At press time, scientists had successfully infected primates with the SARS virus in experimental conditions, but zoonotic transmission of the disease under natural conditions has not been confirmed, according to the WHO.

"We don't know yet if SARS can be transmitted to domestic animals, or if domestic animals can harbor the coronavirus and pass it to humans," Dr. Brian said. "We don't know the full host range of the SARS virus."

Lessons learned
Physicians and epidemiologists working to understand, prevent, and treat SARS are drawing on the experience and knowledge of the veterinary and animal science community.

Dr. Niels C. Pedersen, director of the Center for Companion Animal Health and the Veterinary Genetics Laboratory at the University of California-Davis, was one of three veterinarians and animal scientists invited to join a CDC SARS advisory group. Linda Saif, PhD, a professor in the Food Animal Health Research Program at The Ohio State University, and Dr. Christopher Olsen an associate professor at the University of Wisconsin-Madison, were also invited to participate.

Dr. Pedersen said the advisory group discussed some of the characteristics of coronaviruses in animals that may be important to understanding SARS.

Among the issues discussed was the ability of coronaviruses from various species to swap genes. Some of the feline coronaviruses, for example, have incorporated genes from swine and canine coronaviruses, Dr. Pedersen said.

Dr. Jim Guy, an avian coronavirus at North Carolina State University, explained that coronaviruses may swap genes when they infect the same animal cell simultaneously.

"It probably happens all the time," he said.

Another characteristic of coronaviruses that might be important to the SARS investigation is the ability of bovine and swine coronaviruses to shift from causing disease in the digestive tract to causing disease in the respiratory tract, Dr. Pedersen said. Though SARS, so far, has caused only respiratory disease, there is some evidence that the virus is shed in feces, he said.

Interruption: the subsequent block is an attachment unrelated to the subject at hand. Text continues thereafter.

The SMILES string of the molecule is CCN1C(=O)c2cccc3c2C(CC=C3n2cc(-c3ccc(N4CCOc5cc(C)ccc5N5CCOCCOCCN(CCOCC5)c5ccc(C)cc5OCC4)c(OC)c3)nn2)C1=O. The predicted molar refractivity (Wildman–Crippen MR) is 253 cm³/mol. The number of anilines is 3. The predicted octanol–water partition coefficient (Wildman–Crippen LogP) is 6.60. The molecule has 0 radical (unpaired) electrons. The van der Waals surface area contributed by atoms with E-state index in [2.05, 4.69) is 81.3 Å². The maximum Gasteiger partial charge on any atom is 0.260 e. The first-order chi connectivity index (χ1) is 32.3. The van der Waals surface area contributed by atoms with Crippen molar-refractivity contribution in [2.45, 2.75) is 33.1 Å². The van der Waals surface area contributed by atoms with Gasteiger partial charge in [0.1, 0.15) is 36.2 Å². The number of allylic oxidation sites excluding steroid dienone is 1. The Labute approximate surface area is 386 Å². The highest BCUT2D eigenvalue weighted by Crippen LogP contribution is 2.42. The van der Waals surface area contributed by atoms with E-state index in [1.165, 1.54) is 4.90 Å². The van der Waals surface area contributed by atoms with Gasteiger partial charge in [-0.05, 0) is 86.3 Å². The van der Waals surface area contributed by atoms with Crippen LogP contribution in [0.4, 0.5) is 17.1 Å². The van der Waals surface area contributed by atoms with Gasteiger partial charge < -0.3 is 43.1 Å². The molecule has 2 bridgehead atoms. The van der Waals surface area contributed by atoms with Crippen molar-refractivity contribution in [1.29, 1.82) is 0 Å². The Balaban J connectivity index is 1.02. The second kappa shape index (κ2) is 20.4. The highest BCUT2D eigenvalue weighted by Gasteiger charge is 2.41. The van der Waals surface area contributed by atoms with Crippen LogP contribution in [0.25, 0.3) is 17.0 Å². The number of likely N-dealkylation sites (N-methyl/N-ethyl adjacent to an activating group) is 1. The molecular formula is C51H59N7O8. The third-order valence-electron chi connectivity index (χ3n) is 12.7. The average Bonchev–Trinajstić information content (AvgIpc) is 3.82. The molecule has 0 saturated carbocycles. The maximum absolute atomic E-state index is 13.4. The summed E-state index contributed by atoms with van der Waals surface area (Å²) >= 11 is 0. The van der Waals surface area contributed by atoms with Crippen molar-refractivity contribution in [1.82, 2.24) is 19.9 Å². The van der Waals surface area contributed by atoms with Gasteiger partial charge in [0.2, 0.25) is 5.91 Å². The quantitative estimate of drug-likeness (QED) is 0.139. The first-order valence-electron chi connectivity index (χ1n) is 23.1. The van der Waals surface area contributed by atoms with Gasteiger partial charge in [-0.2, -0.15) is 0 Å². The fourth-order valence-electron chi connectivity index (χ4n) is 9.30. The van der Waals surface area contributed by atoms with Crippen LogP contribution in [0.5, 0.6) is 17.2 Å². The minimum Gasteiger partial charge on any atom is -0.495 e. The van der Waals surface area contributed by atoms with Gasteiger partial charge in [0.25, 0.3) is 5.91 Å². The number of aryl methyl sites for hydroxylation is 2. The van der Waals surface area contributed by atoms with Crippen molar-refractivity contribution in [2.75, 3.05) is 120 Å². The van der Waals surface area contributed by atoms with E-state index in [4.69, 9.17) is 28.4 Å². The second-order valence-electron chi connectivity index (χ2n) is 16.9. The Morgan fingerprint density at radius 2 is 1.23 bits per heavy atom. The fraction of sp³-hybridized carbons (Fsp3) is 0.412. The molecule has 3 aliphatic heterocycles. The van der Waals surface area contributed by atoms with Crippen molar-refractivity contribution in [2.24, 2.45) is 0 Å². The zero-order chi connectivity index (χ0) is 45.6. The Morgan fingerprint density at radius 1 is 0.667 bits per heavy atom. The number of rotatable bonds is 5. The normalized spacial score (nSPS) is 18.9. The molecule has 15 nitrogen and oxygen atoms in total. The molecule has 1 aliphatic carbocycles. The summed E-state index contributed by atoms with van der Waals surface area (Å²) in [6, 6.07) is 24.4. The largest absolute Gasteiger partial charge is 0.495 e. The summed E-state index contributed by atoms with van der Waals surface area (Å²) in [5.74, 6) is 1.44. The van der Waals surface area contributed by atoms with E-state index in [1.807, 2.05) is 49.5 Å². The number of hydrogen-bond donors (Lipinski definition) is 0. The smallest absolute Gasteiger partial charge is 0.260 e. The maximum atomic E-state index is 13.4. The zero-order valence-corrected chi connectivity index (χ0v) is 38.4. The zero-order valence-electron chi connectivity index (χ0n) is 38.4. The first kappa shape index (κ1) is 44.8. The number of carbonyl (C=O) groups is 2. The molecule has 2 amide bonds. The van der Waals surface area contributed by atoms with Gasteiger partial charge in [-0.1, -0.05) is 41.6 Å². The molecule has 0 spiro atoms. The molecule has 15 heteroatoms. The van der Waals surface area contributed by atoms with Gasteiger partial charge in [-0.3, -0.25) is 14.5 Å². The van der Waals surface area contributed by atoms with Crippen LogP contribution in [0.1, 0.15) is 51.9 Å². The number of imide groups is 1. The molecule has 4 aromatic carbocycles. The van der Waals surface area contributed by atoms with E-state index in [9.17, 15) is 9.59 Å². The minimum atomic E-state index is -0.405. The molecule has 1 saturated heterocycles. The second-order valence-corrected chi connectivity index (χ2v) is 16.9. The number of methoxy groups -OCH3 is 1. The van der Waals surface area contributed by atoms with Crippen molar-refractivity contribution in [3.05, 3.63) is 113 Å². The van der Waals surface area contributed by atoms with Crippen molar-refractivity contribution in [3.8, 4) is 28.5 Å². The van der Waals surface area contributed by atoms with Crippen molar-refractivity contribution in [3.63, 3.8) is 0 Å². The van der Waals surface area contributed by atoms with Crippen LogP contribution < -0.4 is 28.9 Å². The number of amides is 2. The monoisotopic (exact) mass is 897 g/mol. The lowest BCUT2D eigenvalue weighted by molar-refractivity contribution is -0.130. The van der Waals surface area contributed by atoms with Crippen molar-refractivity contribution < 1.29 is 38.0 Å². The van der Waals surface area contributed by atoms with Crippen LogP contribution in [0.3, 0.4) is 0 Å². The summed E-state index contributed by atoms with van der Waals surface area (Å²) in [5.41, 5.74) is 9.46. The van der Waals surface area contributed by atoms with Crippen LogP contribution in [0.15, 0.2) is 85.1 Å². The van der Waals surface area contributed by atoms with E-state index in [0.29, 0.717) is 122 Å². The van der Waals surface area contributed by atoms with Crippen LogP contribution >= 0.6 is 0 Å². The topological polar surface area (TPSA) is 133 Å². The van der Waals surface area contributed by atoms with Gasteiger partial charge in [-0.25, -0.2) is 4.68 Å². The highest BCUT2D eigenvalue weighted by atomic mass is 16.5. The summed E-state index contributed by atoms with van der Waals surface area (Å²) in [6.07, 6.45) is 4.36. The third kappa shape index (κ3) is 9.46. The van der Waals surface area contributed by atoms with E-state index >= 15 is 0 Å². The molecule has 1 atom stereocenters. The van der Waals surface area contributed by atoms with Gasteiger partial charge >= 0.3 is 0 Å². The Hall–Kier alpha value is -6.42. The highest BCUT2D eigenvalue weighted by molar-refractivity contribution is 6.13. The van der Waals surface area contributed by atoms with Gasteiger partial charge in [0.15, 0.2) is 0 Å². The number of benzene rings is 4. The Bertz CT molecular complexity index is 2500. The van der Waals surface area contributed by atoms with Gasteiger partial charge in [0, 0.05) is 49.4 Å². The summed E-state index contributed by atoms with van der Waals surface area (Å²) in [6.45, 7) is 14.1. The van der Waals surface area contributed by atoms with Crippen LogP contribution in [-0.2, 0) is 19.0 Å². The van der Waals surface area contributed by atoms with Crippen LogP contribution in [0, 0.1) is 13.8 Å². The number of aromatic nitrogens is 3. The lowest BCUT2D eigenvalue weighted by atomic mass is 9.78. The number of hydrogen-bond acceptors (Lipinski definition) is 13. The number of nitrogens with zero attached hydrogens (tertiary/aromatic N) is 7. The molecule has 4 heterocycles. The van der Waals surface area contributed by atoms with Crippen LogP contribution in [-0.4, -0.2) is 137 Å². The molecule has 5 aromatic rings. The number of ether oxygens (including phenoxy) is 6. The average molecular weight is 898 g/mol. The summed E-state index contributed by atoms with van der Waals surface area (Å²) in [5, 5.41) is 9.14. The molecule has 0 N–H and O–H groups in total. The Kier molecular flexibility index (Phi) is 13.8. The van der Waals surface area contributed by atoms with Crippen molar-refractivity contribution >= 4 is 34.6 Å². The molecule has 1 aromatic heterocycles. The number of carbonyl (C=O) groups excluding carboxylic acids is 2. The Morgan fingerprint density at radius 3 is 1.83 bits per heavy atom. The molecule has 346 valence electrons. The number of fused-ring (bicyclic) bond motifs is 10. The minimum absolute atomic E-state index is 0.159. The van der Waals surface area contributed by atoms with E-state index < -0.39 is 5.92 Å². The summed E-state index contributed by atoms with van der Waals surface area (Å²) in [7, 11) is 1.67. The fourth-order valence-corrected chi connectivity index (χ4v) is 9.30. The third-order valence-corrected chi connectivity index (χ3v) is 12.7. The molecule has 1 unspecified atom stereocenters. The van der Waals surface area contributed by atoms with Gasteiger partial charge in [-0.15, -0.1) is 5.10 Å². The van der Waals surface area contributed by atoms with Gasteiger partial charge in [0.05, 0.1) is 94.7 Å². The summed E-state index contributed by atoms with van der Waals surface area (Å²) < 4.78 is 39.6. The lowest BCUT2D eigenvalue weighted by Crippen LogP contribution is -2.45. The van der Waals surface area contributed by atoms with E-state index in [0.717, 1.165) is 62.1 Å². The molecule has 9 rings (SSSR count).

There are also similarities between the immune responses of humans infected with SARS and the immune responses of cats infected with feline infectious peritonitis, a feline coronavirus. In both species, when the disease is fatal there is evidence of a tremendous—but unsuccessful—immune response to a very small amount of virus.

"SARS patients—the ones that die—don't seem to be able to shake it off," Dr. Pedersen said.

The vaccines for animal coronaviruses are also an area of interest to SARS investigators. There has been much debate among the veterinary community about the efficacy of animal coronavirus vaccines.

Dr. Brian explained that the Department of Agriculture regulates veterinary vaccines and "requires only proof of safety, not proof of efficacy." Not enough studies have been done on the efficacy of the vaccines available, he said.

Another challenge clinicians face when vaccinating against coronaviruses is that vaccines are strain specific and if there are multiple strains of the virus, animals at risk should be vaccinated against all strains.

"Avian infectious bronchitis has been controlled fairly well by vaccination, but its strain specific in that there are multiple sterotypes you have to protect against," Dr. Guy said.

Dr. Ksiazek said information about existing animal vaccines might aid the development of a human vaccine.

"They do provide a model on which to build," he said.

Perhaps the most important lessons learned from animal coronaviruses are that coronaviruses are hardy, adaptable, and likely to persist in human and animal populations.

"We can expect SARS to be around awhile," Dr. Brian said. "We don't know if the epidemic will get worse or fizzle out. We just can't predict that."